Network-assessment

The Singularity is Near. Ray Kurzweil published this seminal book in 2005 capturing the attention of technologists for his predictions and even philosophers contending with what this meant for the human condition. In 2006, the tech-talk across the industry was of the coming Web 3.0. We were fixated on the internet, but Kurzweil went far beyond. He described to us the many intersecting paths of all the sciences. When Humans Transcend Biology. This part of the title is what caught my attention. I read through its 600-plus pages with fascination, and I’ll say he was optimistic—or at least fatalistic.

Kurzweil describes the technology trendline. Technical advancement, he points out, is not on a linear path but on an exponential one. It has been accelerating and assuredly moving to a point, the singularity. In his view, that point is not far off—as the singularity is the inflection point, like the heel of the hockey stick. He explains further; it is not one, but all the sciences advancing synergistically with the aid of computing that make this possible—physics, chemistry, genomics, robotics, biology to name just a few. It needs intelligence to bring it together. We have to close the man-machine interface, no interface needed, no keyboard, no 60-inch display.

We will need an accelerated kind of biological evolution, an artificial intelligence (AI), to drive the advances in science together. When humans transcend biology is when the power of AI and all the other tech becomes part of our human biology, the kind that can repair the body at the cellular level and that allows our brain to have a new CPU architecture, a parallel computing architecture. Our own evolution will need to accelerate if we hope to stay apace of all the other tech we are creating.

Many have warned about the dangers of AI contemplating being left behind by our own creations, or worse, our own creations turning against us. When it is technology making technology, humans no longer needed, the sci-fi movies become far too real. Kurzweil argues that we will shortly have molecular-sized (nano) AI-enabled compute technology, that can integrate in the human brain cell. This is the next “giant leap for mankind.” Call it techevolution, when humans share the apex, with our other AI tech, and we can keep up with a little help from our tech-enabled biology.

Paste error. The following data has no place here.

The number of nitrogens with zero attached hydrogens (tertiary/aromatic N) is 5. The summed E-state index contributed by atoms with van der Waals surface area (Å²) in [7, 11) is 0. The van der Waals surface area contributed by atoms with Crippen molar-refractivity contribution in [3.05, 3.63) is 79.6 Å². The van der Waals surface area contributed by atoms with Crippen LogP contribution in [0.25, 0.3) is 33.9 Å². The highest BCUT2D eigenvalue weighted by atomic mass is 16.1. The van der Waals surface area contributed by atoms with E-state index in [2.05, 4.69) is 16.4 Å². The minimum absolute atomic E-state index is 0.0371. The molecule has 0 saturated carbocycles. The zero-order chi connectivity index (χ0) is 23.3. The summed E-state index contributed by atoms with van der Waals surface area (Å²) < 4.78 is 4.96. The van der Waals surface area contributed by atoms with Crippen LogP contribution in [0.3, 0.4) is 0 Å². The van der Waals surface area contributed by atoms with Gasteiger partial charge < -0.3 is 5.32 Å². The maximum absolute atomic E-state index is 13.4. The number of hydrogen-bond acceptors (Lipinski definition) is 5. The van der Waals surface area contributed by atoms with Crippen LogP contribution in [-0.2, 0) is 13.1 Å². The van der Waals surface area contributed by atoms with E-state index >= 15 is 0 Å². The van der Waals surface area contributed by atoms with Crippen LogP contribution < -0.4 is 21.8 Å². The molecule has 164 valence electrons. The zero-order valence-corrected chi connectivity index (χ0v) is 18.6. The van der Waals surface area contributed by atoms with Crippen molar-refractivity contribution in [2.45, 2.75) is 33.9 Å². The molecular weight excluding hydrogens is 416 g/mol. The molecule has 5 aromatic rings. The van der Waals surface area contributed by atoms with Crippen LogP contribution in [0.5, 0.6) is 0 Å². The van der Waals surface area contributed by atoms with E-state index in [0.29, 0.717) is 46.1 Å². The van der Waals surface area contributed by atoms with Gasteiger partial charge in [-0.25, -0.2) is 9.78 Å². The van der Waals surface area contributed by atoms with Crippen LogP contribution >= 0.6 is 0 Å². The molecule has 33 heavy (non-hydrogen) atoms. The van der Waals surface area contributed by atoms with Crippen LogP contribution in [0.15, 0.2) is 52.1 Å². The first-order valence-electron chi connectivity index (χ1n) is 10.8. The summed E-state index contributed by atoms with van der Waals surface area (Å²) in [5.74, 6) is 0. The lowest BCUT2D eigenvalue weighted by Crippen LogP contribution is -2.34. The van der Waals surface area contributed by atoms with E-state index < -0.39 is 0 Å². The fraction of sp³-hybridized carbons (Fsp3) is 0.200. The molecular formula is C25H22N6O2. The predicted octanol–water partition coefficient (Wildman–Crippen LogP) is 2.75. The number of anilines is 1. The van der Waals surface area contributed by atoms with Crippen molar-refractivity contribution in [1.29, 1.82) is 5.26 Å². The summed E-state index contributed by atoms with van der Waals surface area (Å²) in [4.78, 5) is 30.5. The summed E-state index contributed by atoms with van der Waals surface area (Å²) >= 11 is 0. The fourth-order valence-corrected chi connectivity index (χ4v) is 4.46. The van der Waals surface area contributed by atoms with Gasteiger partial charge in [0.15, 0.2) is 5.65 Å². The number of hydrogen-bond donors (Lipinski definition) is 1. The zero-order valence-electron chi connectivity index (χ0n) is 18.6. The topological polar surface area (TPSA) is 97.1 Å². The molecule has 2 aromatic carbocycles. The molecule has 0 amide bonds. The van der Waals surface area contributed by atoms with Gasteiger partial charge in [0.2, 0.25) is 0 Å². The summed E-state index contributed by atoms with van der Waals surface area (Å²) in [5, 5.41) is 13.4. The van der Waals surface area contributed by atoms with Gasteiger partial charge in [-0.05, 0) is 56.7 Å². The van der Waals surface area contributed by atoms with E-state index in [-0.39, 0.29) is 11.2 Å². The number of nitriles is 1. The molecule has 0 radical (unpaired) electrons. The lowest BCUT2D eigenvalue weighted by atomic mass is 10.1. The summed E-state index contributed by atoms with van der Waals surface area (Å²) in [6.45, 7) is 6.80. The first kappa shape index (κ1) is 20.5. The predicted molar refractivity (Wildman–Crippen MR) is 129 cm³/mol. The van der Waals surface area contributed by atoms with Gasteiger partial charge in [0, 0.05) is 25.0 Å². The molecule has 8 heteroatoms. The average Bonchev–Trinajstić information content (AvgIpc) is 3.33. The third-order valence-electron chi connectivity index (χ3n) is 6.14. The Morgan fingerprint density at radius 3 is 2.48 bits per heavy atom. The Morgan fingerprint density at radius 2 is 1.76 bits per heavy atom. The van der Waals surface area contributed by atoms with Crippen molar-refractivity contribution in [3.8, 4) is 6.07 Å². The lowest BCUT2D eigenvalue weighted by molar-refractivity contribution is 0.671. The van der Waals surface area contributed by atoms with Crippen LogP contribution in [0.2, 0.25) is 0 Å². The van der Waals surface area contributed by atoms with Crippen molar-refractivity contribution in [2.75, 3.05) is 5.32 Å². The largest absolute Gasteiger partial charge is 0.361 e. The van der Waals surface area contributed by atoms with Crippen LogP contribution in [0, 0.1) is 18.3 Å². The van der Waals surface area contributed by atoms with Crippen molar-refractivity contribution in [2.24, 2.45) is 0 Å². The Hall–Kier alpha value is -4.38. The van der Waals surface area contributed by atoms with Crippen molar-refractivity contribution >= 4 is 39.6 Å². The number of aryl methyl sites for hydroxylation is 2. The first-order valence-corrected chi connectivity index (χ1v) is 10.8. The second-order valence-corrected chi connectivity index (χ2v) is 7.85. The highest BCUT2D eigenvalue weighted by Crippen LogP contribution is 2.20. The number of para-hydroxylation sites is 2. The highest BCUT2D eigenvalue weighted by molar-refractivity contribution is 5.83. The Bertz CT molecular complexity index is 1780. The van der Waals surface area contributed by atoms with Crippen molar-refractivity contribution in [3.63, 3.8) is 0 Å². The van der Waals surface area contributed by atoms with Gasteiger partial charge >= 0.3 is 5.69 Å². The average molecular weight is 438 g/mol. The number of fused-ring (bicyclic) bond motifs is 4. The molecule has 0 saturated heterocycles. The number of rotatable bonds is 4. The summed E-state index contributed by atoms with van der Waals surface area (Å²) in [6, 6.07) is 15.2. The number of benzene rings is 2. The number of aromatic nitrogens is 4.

Science Fiction? Let’s consider the possibility that Kurzweil is right. It is in our programming, in our brains, to make better and better tools with no end, even reckless to the potential that it can come back to harm us? Is there anything that we can do to allow us humans to stay in control of our own technology, to make it secure for us? Is it beyond our capacity to influence this programming, like trying to hold back the tides?

My dread is that at least part of Kurzweil’s argument is wishful thinking, the part about, “it will all turn out okay.” We have had nukes since the 1940s, both the good kind, nuclear power, and the bad, ICBMs. No one can say with certainty that the bad ones won’t be used again and that it will all turn out okay – in the future. For a while we made treaties to stop the nuclear arms race. The treaties were violated before the ink was dry. There are lessons from our creation of nuclear power for us to consider in helping us think through this question of, “can we make the AI of the singularity secure for us?”

I am convinced by Kurzweil’s treatise; technology will reach the singularity, that it is inexorably coming, the date soon when it reaches the inflection point, technical progress with its own momentum, like a runaway train and we humans are driving, for now. Yet, my experience in all my past roles, being a part of this technological trend, is that we don’t know what we are doing. I read his arguments and came away thinking that he, Kurzweil, trivializes the many wrong paths that all of this can take. I rather see this with the old axiom, Sod’s Law, also known as Murphy’s Law. It says, “that if something can go wrong, then it will.” There is another law, at least it should be a law, from Paul Ehrlich that says, “To err is human, to really foul [use your own replacement word] things up you need a computer.” And we should be greatly alarmed. It may not turn out okay at all.

What should we, who have made cybersecurity our life’s work, be doing to provide counsel and action about the uncontrolled use of AI, blinded by the progress and oblivious to its consequences? In the next posting, we start to dive into the more practical parts of this series, seeking answers with an eye on what Kurzweil is telling us.

 

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